Emergency medical centers have been a hot trend sprouting around the state the past few years, typically in large urban areas such as Houston or Dallas.
But Tyler residents soon will have several options for emergency medical care as at least four freestanding emergency centers are planned.
One has opened, two are under construction and another facility is under transition from urgent care to an emergency center.
Excel ER opened last week at 6718 S. Broadway Ave. It’s one of 13 Texas locations, along with Longview, Nacogdoches and Texarkana, where Excel ER is opening centers. Neighbors ER is scheduled to open this month and crews are in the groundbreaking phase for Patients ER. Meanwhile, Tyler Urgent Care is preparing to merge with Complete Care to become a licensed freestanding emergency center early next year.
In Texas, the emergence of such centers followed the Texas Freestanding Emergency Medical Care Facility Licensing Act in 2009, which allowed for emergency centers providing medical care 24 hours a day to operate independently of hospitals.
There are 168 licensed in Texas so far, according to the most current data from the Texas Department of State Health Services. This does not include the four coming to Tyler, or others that have not opened their doors yet.
Most centers are part of a chain of facilities and are physician-owned, while investment groups own a minority.
Dr. Christopher Kwon, president and chief operating officer of Excel ER, explained why the company chose Tyler.
“Tyler is a growing, vibrant city, but we believe there is a need that only a freestanding ER can fill,” Kwon said in an email. “In cities such as Dallas and Houston, freestanding ERs are well-established, offering convenient and accessible ER care to residents. It is only natural that this type of care would come to cities like Tyler, and Excel ER is excited to bring freestanding ER care here.”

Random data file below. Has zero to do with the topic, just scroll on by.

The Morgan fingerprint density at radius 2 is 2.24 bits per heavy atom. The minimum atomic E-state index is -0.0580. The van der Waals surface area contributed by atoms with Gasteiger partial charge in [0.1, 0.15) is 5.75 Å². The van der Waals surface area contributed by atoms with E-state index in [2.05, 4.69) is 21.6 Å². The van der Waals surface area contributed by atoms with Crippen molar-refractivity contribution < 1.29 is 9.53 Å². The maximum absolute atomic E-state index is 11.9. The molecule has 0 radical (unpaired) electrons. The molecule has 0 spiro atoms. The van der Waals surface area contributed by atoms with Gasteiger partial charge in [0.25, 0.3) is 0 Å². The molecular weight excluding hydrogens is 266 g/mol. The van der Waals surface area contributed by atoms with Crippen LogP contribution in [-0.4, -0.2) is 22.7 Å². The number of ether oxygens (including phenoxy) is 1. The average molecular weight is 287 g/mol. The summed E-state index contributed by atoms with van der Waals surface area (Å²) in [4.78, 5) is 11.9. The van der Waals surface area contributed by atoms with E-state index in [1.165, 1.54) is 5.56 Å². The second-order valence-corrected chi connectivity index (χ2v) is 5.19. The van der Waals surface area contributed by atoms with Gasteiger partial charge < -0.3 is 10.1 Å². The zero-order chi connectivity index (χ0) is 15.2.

Kwon said they hope to redefine how patients receive emergency care. To begin, there is no triage process as experienced at hospitals.
“The main difference between our new facility and a hospital ER is that our patients are seen by a board-certified emergency doctor within minutes of coming through our doors, while it may take a much longer period of time for that same patient at a hospital ER,” Kwon said.
He also noted that freestanding emergency centers are equipped with CT scanners, digital X-ray, EKG, ultrasound and labs and can handle more complex medical problems than urgent care centers.
“Urgent cares are not able to see very sick patients, where Excel ER can see any emergencies that walk through our doors,” Kwon said. “Urgent cares are often staffed by ‘mid-levels,’ such as physician assistants and nurse practitioners, as opposed to physicians.”
Kwon also touts that Excel ER’s environment feels “more like a four-star hotel.”
Dr. Bill Wallace, along with Dr. Brad Robertson and Dr. Jeff Leach, opened Tyler Urgent Care in 2007. Like other urgent care centers, their doors close early - at 6 p.m. It was a chief complaint among patients needing less acute care at night.
“For us, it seems like a natural progression, given the fact we’d gotten out here and done this sort of thing for a long time,” Wallace said of the merger with Complete Care, which has 12 locations across the state. “It seemed like the next logical step.”
SERVICES AND COSTS
There has been confusion about the difference between the freestanding emergency centers, hospital emergency centers and urgent care centers.
Urgent centers are used for less complex problems, such as lacerations and sprains. Hours are usually limited to business hours.
A freestanding emergency center is open 24 hours, has equipment and capabilities similar to a hospital emergency department and treats issues such as cardiac, respiratory and abdominal problems.
However, these centers do not have inpatient beds. Patients with the most complex problems or trauma are transferred to a hospital.
A criticism of such emergency centers is they are more costly than a traditional emergency department or urgent care center, although some officials contend that the costs aren’t much different from traditional emergency rooms.
“Excel ER offers virtually the same rates as traditional hospital-based ERs,” Kwon said. “Urgent care centers do not treat the same level of emergencies as a hospital ER and freestanding ER’s, so their costs would naturally be different.”
Patients could be billed for what an insurer doesn’t pay.